Facts about Clapham
According to the history of the Clapham family, maintained by the College of Heralds, in 965 King Edgar of England gave a grant of land at Clapham to Jonas, son of the Duke of Lorraine, and Jonas was thenceforth known as Jonas “de Clapham”. The family remained in possession of the land until Jonas’s great-great-grandson Arthur sided against William the Conqueror during the Norman invasion of 1066 and, losing the land, fled to the north.
In the late 17th century, large country houses began to be built there, and throughout the 18th and early 19th century, it was favoured by the wealthier merchant classes of the City of London, who built many large and gracious houses and villas around Clapham Common and in the Old Town. Samuel Pepys spent the last two years of his life in Clapham, living with his friend, protected at the Admiralty and former servant William Hewer, until his death in 1703.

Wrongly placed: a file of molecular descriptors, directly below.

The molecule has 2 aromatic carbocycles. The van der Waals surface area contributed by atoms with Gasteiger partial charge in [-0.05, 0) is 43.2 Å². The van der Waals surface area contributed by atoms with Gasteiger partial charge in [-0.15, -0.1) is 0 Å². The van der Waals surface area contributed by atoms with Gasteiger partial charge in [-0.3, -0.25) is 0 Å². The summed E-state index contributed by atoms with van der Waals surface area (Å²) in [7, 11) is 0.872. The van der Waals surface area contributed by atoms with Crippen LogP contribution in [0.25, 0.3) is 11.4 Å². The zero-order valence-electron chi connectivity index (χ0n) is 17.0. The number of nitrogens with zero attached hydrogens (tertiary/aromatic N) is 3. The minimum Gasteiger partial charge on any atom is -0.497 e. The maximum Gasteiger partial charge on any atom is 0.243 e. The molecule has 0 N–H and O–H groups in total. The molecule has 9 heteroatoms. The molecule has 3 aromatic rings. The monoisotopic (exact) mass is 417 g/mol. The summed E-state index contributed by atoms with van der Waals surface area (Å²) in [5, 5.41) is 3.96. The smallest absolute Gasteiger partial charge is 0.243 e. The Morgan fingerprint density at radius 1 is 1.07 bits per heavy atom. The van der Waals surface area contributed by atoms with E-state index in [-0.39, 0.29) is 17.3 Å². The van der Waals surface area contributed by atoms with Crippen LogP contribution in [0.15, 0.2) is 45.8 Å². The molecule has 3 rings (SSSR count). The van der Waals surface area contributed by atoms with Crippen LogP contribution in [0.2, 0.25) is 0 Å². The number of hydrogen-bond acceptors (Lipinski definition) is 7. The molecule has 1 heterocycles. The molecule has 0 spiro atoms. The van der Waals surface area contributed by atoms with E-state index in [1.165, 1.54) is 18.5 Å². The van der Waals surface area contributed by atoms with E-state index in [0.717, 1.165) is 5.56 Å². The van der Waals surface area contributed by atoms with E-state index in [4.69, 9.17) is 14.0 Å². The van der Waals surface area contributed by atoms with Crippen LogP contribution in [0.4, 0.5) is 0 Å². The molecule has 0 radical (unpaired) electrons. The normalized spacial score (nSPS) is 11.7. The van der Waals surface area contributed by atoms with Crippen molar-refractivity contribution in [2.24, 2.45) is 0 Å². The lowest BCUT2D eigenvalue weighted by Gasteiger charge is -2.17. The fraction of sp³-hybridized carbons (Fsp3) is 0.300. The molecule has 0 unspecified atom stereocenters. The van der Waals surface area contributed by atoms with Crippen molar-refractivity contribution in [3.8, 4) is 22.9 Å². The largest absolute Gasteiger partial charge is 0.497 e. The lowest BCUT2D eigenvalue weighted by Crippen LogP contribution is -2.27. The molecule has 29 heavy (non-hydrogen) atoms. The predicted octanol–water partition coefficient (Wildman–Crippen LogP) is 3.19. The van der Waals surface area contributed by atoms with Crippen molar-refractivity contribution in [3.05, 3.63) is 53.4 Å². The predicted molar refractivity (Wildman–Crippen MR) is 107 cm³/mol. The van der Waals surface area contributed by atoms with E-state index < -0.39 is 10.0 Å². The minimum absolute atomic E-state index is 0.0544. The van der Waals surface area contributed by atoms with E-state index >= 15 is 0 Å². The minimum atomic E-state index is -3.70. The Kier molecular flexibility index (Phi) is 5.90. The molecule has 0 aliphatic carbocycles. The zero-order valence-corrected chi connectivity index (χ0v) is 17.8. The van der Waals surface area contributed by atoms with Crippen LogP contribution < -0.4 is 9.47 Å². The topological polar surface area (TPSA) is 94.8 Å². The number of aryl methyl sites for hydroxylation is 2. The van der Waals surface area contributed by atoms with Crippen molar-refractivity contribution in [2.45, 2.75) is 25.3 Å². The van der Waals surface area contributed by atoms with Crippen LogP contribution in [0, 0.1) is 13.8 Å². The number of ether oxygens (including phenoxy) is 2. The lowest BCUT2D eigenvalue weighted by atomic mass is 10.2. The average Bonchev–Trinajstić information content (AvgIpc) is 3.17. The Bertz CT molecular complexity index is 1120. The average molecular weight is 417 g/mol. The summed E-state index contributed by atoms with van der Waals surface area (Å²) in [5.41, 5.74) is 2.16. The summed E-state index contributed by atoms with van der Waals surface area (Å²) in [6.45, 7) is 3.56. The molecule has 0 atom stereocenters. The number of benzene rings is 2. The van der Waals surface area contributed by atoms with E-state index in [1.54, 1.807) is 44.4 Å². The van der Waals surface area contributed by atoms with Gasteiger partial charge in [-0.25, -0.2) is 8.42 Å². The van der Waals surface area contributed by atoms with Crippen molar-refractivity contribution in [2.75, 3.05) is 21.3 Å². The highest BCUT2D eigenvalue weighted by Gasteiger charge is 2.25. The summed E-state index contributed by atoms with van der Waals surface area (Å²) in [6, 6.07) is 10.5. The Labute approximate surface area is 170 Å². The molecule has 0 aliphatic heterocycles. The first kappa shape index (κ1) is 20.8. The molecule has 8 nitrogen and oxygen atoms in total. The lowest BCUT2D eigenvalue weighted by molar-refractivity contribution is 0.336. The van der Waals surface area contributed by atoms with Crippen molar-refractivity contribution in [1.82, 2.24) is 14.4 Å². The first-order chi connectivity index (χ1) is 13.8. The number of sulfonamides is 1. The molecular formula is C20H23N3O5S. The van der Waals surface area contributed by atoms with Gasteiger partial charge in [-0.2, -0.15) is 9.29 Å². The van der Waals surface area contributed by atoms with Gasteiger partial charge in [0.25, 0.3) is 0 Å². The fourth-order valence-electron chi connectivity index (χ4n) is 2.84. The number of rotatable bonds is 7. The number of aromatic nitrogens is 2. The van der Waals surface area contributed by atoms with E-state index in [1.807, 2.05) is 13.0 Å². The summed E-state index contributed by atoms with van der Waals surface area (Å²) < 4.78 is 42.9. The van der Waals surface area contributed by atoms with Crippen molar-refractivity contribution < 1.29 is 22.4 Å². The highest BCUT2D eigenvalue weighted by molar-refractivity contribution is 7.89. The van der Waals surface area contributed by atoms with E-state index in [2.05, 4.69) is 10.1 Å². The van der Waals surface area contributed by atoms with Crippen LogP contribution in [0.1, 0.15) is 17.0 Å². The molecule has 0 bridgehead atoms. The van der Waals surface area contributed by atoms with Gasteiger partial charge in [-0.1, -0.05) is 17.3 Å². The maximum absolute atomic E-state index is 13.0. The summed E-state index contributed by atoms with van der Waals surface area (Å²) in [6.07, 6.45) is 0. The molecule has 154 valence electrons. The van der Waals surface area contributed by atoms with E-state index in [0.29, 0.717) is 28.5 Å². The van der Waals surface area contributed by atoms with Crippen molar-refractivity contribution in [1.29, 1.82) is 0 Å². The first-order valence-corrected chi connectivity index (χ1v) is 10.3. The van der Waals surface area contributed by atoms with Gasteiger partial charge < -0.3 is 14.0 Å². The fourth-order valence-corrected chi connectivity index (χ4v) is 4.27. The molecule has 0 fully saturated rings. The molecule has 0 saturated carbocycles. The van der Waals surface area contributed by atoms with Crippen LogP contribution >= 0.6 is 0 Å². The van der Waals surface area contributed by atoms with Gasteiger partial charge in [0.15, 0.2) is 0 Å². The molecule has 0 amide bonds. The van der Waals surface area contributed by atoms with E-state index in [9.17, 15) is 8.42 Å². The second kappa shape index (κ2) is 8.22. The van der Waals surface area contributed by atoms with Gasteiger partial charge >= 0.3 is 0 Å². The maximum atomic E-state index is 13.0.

Clapham is a district of South London lying mostly within the London Borough of Lambeth, but with some areas extending into the neighbouring London Borough of Wandsworth. The Common comprises 220 acres of green space, crisscrossed by footpaths, with three ponds, a Victorian bandstand and a large number of mature trees, including horse chestnuts and a significant avenue of London plane trees along Long Road.
Clapham North lies on either side of Clapham Road and borders the relatively modern creation ‘Stockwell’ in the historic Lambeth parish on Union Road and Stirling Road. There is a “Stockwell Town” Partnership sign north of Union Road demarcating the boundary between Clapham and Stockwell. The northern part of Clapham in the Larkhall ward includes the Sibella conservation area.